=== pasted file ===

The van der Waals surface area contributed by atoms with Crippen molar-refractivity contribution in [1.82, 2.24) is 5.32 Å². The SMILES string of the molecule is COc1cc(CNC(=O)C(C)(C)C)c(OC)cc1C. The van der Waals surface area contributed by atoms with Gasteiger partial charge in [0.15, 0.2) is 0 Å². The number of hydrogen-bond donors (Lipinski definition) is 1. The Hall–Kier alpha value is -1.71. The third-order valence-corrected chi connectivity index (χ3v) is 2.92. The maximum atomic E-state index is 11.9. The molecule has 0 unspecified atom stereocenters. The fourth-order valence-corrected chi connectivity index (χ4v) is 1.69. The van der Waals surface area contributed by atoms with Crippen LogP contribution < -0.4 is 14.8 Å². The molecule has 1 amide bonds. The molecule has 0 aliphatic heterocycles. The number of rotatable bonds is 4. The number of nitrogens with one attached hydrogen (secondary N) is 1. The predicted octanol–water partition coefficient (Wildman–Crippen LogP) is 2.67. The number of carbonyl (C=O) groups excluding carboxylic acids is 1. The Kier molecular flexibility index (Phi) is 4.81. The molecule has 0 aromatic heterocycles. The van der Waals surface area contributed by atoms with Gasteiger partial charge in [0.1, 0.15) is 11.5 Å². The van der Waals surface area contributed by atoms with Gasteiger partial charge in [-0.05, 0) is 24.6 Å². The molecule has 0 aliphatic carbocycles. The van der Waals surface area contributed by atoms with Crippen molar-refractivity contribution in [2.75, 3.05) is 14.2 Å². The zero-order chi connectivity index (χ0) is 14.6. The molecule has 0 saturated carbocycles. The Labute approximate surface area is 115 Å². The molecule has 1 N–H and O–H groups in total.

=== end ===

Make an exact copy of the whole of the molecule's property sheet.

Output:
The van der Waals surface area contributed by atoms with Crippen molar-refractivity contribution in [1.82, 2.24) is 5.32 Å². The SMILES string of the molecule is COc1cc(CNC(=O)C(C)(C)C)c(OC)cc1C. The van der Waals surface area contributed by atoms with Gasteiger partial charge in [0.15, 0.2) is 0 Å². The number of hydrogen-bond donors (Lipinski definition) is 1. The Hall–Kier alpha value is -1.71. The third-order valence-corrected chi connectivity index (χ3v) is 2.92. The maximum atomic E-state index is 11.9. The molecule has 0 unspecified atom stereocenters. The fourth-order valence-corrected chi connectivity index (χ4v) is 1.69. The van der Waals surface area contributed by atoms with Crippen LogP contribution < -0.4 is 14.8 Å². The molecule has 1 amide bonds. The molecule has 0 aliphatic heterocycles. The number of rotatable bonds is 4. The number of nitrogens with one attached hydrogen (secondary N) is 1. The predicted octanol–water partition coefficient (Wildman–Crippen LogP) is 2.67. The number of carbonyl (C=O) groups excluding carboxylic acids is 1. The Kier molecular flexibility index (Phi) is 4.81. The molecule has 0 aromatic heterocycles. The van der Waals surface area contributed by atoms with Gasteiger partial charge in [0.1, 0.15) is 11.5 Å². The van der Waals surface area contributed by atoms with Gasteiger partial charge in [-0.05, 0) is 24.6 Å². The molecule has 0 aliphatic carbocycles. The van der Waals surface area contributed by atoms with Crippen molar-refractivity contribution in [2.75, 3.05) is 14.2 Å². The zero-order chi connectivity index (χ0) is 14.6. The molecule has 0 saturated carbocycles. The Labute approximate surface area is 115 Å². The molecule has 1 N–H and O–H groups in total.